In a large class of problems one is given a start state and some predicate for a desired final state. Moreover, the rules that dictate how a successor state is generated from a previous one are also given. Take a board game for instance, like tic-tac-toe. There is the initial state (which is the empty board), the predicate for a desired state (a state in which tree pieces of mine are aligned), and rules to create one state from another (the rules of the game). Another example of such problems is the “Escape from Zurg” one, that is stated as follows:
Buzz, Woody, Rex, and Hamm have to escape from Zurg. They merely have to cross one last bridge before they are free. However, the bridge is fragile and can hold at most two of them at the same time. Moreover, to cross the bridge a flashlight is needed to avoid traps and broken parts. The problem is that our friends have only one flashlight with one battery that lasts for only 60 minutes (this is not a typo: sixty). The toys need different times to cross the bridge (in either direction):
TOY TIME Buzz 5 minutes Woody 10 minutes Rex 20 minutes Hamm 25 minutes
Since there can be only two toys on the bridge at the same time, they cannot cross the bridge all at once. Since they need the flashlight to cross the bridge, whenever two have crossed the bridge, somebody has to go back and bring the flashlight to those toys on the other side that still have to cross the bridge. The problem now is: In which order can the four toys cross the bridge in time (that is, in 60 minutes) to be saved from Zurg?
This class of problems is usually solved by searching. The initial state and all the successors ultimately build a DAG (directed acyclic graph) that is called the search space. Some search spaces are small, like tic-tac-toe playing or even the “Escape from Zurg” puzzle. Others are large, like playing Reversi; even larger, like playing Chess; others are infinite. Needless to say that that are better searching ways than others. This same puzzle, for instance, was solved in Scheme by Ben Simon using the cool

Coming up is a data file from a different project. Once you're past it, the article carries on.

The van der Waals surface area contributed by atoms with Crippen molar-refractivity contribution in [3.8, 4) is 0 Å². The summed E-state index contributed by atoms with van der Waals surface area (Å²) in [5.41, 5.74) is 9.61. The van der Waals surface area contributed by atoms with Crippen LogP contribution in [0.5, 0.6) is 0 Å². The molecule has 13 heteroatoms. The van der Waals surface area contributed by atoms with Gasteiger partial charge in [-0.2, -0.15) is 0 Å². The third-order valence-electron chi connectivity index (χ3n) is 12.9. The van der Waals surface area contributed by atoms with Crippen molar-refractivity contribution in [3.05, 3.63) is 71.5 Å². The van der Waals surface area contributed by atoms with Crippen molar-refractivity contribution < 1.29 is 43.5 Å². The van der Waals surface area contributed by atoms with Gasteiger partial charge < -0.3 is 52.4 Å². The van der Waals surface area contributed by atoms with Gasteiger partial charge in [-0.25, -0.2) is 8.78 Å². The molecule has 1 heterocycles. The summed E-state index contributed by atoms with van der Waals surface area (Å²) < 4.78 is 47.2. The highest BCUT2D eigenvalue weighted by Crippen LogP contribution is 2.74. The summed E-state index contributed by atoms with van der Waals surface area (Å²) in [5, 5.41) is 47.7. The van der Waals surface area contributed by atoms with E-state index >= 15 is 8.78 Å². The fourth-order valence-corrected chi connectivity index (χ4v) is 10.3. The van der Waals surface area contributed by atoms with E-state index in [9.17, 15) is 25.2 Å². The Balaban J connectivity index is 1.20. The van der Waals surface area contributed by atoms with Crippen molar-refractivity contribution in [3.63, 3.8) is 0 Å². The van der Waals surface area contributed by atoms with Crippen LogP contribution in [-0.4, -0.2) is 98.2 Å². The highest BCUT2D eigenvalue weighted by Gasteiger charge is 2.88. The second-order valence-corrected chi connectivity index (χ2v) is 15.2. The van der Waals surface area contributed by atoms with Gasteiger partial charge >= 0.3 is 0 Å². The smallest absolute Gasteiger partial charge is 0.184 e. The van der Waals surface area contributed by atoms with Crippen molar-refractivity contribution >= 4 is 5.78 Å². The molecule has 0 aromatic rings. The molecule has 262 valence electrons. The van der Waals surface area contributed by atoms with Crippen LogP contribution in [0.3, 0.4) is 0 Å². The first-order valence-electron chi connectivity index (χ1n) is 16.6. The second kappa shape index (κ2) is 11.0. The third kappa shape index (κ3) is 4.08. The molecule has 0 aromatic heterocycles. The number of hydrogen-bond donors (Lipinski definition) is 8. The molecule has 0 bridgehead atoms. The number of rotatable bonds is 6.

amb operator. The
amb operator uses first-class continuations to backtrack and take another path in case the first one fails. It was an elegant solution for this puzzle, but it is not adequate for general searching because it backtracks blindly. There are others ways to search blindly, for instance depth-first search and breadth-first search.
In a depth-first search, we analyse the successors of a given state until there are no more successors to analyse, and then backtrack to a previous level of the tree. In a breadth-first search, we analyse the whole fringe of the tree (the horizon nodes) before expanding it one level further using the successor rules. This is good for infinite search spaces, because we will eventually find a solution if there is one. The implementation in Scheme is straightforward:
(define (depth-first states successors goal?) (if (null? states) #f (let ((state (car states))) (if (goal? state) state (depth-first (append (successors state) (cdr states)) successors goal?))))) (define (breadth-first states successors goal?) (if (null? states) #f (let ((state (car states))) (if (goal? state) state (breadth-first (append (cdr states) (successors state)) successors goal?)))))
This is actually all we need for simple searches. Of course we need to supply the initial state, the procedure that generates successors and the goal predicate. These are specific for each kind of problem. Let’s see the Zurg problem procedures: